Stephen Baxter is an English science-fiction author. Since 1987, he has published forty books in the genre. Before becoming a writer Stephen was a student of STEM subjects, studying mathematics and engineering as degrees and went onto to teach maths, physics and information technology for several years. His science fiction novels have been published in multiple languages and have won several awards including: The Philip K Dick Award, The John W Campbell Memorial Award, The British Science Fiction Association Award and the Arthur C Clarke Awards to name just a few. His novel Proxima is our featured audiobook this month. If you want to find out what inspires Stephen to write sci-fi, check out our interview below…
What inspires you to write science fiction?
The same thing that inspired me to read it from a young age. Philip K Dick once said that he saw reality as a kind of chessboard. The here and now is just one square on the board, and it contains fascinating stories. But you also have all the squares on the column behind you – past ages – and ahead, the future to come. And to either side you have more columns, of pasts and futures that might have been, all of which is unknown. Science fiction lets you explore all those wider possibilities, and it can add to your understanding of the context of our own little square.
Science fiction offers the chance to explore imagined possibilities, can you say what role does science fact play in your writing?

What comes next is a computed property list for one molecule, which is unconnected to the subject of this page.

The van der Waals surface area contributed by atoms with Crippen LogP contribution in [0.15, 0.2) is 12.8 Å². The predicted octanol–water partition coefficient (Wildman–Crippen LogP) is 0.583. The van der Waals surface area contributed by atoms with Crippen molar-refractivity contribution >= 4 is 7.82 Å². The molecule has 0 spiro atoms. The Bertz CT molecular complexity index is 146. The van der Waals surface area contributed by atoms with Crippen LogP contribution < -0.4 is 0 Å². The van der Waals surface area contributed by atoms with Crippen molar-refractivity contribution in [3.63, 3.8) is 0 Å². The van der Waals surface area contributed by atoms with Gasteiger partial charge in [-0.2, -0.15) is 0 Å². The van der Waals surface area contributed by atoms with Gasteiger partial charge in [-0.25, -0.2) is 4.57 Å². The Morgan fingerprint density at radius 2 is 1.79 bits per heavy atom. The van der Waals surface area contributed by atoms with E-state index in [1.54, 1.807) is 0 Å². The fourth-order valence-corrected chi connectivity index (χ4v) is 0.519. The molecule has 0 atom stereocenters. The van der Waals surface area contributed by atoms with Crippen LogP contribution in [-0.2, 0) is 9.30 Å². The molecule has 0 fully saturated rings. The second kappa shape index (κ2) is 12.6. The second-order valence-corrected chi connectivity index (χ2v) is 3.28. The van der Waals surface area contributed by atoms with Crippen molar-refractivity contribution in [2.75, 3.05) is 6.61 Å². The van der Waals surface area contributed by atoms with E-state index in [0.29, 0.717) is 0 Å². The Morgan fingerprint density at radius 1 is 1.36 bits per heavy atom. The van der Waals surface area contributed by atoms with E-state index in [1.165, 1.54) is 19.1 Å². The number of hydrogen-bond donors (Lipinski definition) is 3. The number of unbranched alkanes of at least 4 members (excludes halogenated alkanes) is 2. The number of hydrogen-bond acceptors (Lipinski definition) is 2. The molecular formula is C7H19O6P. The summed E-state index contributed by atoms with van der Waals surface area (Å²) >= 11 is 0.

In my case a lot. To write science fiction was an early ambition but that led me into studying science, maths. Now I attend, and contribute to, conferences on our future in space, etc. All this sparks ideas to explore. The scientists’ account of the world keeps changing; I think you have to keep up if you’re to write relevant fiction.
Is there any particular writer who has impacted upon the way you write or think about the genre?
Many, but I’d pick out Sir Arthur C Clarke. I was lucky enough to collaborate with him on four novels. He had a combination of a mastery of near-future science and engineering with ultimate cosmic visions that was always compelling, and that’s what I aim for myself.
Some of our readers are new to the genre, if you could give them one reason to try it, what would that be?
The purpose of the genre is to show the world as it might be one day. Try it and see what tomorrow might bring – just as our today was once imagined in the science fiction of Jules Verne and HG Wells.
Tim Peake is on a mission to the International Space Station for six months. Can you imagine yourself exploring space on this kind of mission?
I once applied to be a guest cosmonaut on the Russian space station Mir – eventually Helen Sharman made the trip. I didn’t get very far with my application, but given the chance I’d have gone like a shot!